“I do not have many promises to make. I can only promise to carry out faithfully and to the letter the provisions of the platform of the Nacionalista Party. If elected, I will administer the affairs of this country as they should be administered—primarily for the welfare of the people—and by methods sanctioned by our constitution. I shall carry out the will of the people within the limits of constitutional executive power, cooperating and in perfect harmony with both houses of Congress, which, after November, I am certain, shall be controlled by the Nacionalista Party.

“My first concern, as should be the concern of every Nacionalista, is the welfare of our people.

“But I shall never forget that I owe, next to my duty to my God and my country, a duty to my party—to consider carefully the counsel of our established party leaders, to attend promptly to the problems, both national and local, of our fellow Nacionalistas, and, in general, to see to it that the men who have sacrificed and fought under the Nacionalista banner to place me at the head of our government, in order to establish a clean and honest administration, shall not be forgotten in the hour of victory.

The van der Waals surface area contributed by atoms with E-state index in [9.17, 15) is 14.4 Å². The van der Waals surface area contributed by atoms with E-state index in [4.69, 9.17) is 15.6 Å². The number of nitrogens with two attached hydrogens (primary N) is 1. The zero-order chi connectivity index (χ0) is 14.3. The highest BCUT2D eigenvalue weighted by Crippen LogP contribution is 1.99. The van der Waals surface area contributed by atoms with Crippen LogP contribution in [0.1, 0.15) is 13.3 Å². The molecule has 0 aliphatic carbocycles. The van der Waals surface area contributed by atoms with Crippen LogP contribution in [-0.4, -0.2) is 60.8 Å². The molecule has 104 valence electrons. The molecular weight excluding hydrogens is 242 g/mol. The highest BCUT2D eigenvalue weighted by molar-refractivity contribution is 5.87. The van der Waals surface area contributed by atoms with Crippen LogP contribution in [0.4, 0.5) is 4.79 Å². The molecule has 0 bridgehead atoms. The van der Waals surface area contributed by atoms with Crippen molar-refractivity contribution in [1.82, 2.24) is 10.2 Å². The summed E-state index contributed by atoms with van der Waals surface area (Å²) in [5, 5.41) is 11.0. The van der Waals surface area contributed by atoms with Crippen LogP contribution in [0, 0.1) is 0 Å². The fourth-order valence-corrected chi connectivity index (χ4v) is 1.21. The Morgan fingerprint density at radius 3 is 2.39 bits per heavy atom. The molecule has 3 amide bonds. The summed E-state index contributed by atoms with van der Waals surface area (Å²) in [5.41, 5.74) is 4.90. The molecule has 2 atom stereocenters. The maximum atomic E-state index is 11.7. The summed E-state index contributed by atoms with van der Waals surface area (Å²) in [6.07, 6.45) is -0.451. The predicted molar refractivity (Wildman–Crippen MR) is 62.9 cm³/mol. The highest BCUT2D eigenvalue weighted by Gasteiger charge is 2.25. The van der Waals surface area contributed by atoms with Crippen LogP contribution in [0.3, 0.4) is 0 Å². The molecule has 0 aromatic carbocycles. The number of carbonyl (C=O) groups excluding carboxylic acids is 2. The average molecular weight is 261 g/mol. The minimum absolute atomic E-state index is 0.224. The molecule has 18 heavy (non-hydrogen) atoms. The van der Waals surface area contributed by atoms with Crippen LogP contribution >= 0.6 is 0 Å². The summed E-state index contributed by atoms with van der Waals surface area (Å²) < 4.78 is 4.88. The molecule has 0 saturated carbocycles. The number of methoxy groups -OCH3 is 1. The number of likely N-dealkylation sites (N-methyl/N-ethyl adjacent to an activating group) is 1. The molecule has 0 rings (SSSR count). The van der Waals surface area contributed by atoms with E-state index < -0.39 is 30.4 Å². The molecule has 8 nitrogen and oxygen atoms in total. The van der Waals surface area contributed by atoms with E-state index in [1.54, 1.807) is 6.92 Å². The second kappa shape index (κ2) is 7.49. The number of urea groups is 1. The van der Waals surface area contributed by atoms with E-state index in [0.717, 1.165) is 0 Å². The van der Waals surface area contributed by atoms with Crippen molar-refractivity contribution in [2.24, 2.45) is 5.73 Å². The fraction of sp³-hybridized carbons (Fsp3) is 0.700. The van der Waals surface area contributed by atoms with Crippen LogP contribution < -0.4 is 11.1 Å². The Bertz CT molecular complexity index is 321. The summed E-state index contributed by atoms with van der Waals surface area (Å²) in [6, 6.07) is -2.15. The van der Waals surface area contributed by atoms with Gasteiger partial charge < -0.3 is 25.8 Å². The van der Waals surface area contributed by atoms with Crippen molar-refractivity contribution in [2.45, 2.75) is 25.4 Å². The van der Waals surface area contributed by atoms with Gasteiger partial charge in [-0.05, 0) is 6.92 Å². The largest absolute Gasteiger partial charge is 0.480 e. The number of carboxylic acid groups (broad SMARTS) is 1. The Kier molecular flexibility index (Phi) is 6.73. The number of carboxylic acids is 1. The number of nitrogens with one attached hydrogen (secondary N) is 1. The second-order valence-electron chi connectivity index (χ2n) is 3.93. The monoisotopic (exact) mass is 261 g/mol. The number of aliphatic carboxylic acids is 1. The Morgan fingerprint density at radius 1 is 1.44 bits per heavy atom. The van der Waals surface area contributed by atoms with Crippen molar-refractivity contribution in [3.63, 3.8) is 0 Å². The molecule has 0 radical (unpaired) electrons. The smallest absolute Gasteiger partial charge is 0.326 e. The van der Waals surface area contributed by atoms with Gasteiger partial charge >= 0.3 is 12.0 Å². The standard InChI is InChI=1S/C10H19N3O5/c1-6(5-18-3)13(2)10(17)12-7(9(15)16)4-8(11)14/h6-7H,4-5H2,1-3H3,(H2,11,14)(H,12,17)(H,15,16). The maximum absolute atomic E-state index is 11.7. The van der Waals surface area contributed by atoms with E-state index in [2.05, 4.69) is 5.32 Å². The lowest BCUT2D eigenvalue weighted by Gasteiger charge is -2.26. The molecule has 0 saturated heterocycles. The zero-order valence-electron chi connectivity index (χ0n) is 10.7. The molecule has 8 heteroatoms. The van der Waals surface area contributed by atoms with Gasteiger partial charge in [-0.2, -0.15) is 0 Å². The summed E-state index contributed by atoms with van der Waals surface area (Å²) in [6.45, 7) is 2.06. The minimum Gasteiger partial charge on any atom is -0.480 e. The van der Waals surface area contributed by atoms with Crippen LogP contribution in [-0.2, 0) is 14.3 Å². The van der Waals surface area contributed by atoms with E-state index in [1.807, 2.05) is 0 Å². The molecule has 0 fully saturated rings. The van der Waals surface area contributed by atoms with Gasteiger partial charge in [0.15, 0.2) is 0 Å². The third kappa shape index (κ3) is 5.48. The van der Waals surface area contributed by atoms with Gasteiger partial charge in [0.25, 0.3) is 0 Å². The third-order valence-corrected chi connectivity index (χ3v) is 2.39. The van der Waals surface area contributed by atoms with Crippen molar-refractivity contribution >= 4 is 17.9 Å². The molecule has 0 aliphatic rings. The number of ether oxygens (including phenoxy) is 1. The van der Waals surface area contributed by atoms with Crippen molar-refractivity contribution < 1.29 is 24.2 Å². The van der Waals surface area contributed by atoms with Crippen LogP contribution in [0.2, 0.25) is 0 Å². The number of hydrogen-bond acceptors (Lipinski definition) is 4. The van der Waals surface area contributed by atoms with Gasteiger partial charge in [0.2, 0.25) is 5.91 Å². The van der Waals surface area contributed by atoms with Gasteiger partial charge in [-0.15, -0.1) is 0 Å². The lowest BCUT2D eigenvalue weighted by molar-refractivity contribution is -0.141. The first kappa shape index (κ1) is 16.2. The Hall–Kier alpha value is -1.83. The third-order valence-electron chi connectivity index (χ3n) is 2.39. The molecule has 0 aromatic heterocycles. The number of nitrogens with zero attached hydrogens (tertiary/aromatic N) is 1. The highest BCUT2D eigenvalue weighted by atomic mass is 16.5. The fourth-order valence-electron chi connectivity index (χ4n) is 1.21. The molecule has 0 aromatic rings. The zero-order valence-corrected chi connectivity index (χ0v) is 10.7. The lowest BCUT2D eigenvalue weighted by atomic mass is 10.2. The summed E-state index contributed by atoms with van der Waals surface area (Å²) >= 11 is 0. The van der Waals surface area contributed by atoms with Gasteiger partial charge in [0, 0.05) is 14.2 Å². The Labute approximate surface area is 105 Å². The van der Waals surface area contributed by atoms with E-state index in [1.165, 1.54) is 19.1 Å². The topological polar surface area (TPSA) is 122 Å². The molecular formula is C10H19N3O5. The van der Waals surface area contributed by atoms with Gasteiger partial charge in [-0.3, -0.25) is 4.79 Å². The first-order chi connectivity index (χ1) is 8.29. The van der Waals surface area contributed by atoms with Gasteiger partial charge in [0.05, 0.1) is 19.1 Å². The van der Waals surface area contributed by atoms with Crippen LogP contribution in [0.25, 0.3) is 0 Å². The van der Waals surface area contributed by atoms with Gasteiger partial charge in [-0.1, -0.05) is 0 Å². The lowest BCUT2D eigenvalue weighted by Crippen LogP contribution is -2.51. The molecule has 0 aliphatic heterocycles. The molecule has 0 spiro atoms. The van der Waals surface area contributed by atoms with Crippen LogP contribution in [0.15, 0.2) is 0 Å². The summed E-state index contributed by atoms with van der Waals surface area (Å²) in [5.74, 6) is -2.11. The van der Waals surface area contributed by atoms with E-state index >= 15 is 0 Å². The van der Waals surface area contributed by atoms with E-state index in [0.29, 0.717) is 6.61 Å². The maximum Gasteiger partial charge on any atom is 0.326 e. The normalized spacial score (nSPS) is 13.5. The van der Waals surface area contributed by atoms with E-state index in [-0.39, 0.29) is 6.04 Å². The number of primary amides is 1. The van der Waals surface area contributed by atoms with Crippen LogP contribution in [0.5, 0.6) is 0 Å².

“I humbly ask God this day to grant me the strength, the courage, and the life to carry out the mission with which you have entrusted me. With His help, and with the active cooperation of all of you, I know that we shall win, and that we shall restore to our country and our people what they fully deserve—an efficient, honest, and God-fearing administration, a government worthy of the sacrifices of our heroes and the respect of all mankind. Goodnight—and God bless you all.”

Trinidad Legarda: Civic Leader of the Year, April 11, 1953

Trinidad Legarda: Civil Leader of the Year
April 11, 1953
by Quijano de Manila

THE Filipina as clubwoman is only about thirty years old but has a record that should impress even the male most stubbornly convinced that a woman’s place is in the home and only in the home.

A brilliant example of the Filipina as clubwoman is Trinidad Fernandez Legarda, who, since her teens, has been working to make her country cleaner, healthier, more united, more beautiful, and more cultured. On Thursday, April 16, her labors will be given due recognition when the 18 affiliate Red Feather organizations award her a gold plaque as the “Civil Leader of the Year.”